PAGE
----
The National Corp. for Housing Partnerships has refused to lower proposed rent rates in its plan to renovate the Abingdon Apartments in north Alexandria with tax-exempt financing, despite growing concern among some Alexandria residents and officials that the proposed 50 percent rent increases will drive most of the residents out of the apartment complex.
The Alexandria City Council was scheduled to take up the issue of approving the controversial $11 million tax-exempt bond issue for the project today.
NHP, chartered by Congress is 1968 to encourage private investment in low- and moderate-income housing, is seeking to purchase and rehabilitate the 242-unit Abingdon, at 1600 West Abingdon Dr., one of Alexandria's last affordable apartment complexes.
The funds for the purchase would be raised by the Alexandria Redevelopment and Housing Authority through the sale of tax-exempt industrial revenue bonds, and then lent to NHP. ARHA, which has supported the proposal, would earn a fee of over $100,000 on the transaction, and an annual administrative fee of one-eighth of a percent of the remaining bond balance per year until the bonds are repaid.
The Alexandria landlord-tenant board voted last month to recommend that the city council reject the proposal, on the basis that the rents NHP would be charging after the renovation were "too high for as many as 98 percent of the residents."
NHP officials said this week that they were "still negotiating with the seller to come up with a package that would be more acceptable to the city council," but that they did not know if they would have an alternative proposal to present to the council today.
The 40-year-old apartments are owned by Raymond N. Nourha. They are being sold through his company, Raymond Enterprises N.V. of the Netherlands Antilles, for $6.25 million, or about $26,000 a unit. Industry analysts say that the average sale of older, garden apartment units in the suburbs are between $20,000 and $25,000 a unit.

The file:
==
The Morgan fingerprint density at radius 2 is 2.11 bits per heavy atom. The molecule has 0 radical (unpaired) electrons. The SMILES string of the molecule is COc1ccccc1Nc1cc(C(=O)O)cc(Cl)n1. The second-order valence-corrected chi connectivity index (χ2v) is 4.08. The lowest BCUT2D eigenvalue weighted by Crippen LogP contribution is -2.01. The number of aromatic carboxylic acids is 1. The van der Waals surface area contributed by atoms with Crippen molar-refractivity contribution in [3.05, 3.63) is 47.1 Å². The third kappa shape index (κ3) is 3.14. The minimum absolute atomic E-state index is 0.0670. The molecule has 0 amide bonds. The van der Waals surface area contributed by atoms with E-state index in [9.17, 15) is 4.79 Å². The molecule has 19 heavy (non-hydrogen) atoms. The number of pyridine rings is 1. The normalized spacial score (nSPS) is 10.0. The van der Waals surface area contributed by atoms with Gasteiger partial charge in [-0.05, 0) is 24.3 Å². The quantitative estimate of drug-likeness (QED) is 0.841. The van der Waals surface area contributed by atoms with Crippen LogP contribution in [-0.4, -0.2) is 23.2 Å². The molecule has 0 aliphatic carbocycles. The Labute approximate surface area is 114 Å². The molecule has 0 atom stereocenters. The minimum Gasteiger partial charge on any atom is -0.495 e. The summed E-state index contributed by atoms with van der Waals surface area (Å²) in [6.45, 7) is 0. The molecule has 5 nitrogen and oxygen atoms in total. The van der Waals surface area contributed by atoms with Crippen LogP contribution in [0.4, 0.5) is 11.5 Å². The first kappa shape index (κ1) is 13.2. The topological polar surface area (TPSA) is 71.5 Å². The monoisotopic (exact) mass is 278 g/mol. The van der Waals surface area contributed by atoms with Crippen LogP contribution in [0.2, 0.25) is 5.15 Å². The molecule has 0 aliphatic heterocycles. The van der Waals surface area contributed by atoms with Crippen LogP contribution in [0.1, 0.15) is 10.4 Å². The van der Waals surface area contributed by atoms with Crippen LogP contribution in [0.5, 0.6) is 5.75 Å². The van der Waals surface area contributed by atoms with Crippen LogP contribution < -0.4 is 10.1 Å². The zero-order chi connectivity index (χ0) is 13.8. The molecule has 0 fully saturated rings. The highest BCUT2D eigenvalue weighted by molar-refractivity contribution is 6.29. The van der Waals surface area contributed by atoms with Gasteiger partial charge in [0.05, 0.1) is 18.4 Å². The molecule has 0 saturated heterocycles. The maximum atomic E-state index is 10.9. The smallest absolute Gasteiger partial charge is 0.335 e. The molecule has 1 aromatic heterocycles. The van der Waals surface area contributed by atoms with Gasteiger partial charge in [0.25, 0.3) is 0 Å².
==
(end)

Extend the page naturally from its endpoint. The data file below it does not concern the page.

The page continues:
Rents at the units, which are sandwiched between the George Washington Parkway and the railroad tracks, are $375 for a one-bedroom and $400 for a two-bedroom today. Under NHP's proposal, 80 percent of the units would be rented for $625 for a one-bedroom and $725 for a two-bedroom after the renovation.
Under the federal laws governing use of tax-exempt financing, NHP would be required to set aside 20 percent of the units for low- and moderate-income people. NHP has set the rents on the units for low- and moderate-income families at the highest level allowed under the federal regulations, proposing to rent one-bedroom units for $536 and two-bedroom apartments for $645 after the renovation.
"I looked in the paper last weekend and found market-rate one-bedroom apartments for rent for $515," said landlord-tenant board member Steve Mellette . "Here you have a company chartered by Congress to help get housing for low-income people and yet their proposal amounts to a condominium conversion because most of the people won't be able to stay. I can't understand why they can't make the rents lower, at least for the units set aside for low-income people."
Quixsearch Apartment Rental Centers at Woodward and Lothrop said that the average one-bedroom apartment in an older, rehabilitated low-rise apartment in Alexandria was currently renting for $520 a month, and two-bedrooms were renting for between $625 and $650.
NHP Regional Director, Jack Koczela, said that the corporation's legal counsel had been conferring with Alexandria councilmembers this week in an effort to win support for their proposal.
"What bothers me is that our proposal meets all the federal and city guidelines on this kind of project," said Koczela. "We can't get the rents any lower."
The Abingdon project has gained attention outside of Alexandria, as other local officials struggle with the concept of using tax-exempt financing for projects that may not actually help meet public policy goals.
Stephen N. Abrams, a Rockville city councilman, wrote Alexandria Mayor Charles E. Beatley Jr., last month, describing a similar project in Rockville that the city council had approved last year. Although the developer was meeting all the local and federal regulations for such a project, a city-sponsored survey of the residents found that of the 235 households in the project, 192 had been forced to relocate.
Rents at the project -- the Summit Apartments renovated by the Artery Organization -- had been increased from between $315 and $400 before the renovation to between $525 and $695 after the renovation.
"Hold out on approving a tax-exempt bond issue for the Abindgon project until you can be assured that the purchase price agreed to between the existing property owner and the new property owner reflects market conditions," Abrams urged the Alexandria City Council in his letter. "Only then should you consider the use of tax-exempt financing to make the package more attractive in exchange for consessions."
Beatley, however, said that he thought Abrams letter sounded "fairly negative" and that he had not responded.
"National Housing Partnerships has not offered a compromise yet, but they may," said Beatley. "They are one of the best developers around and if anyone is going to be able to do this project it's them. This proposal will get a fair shot."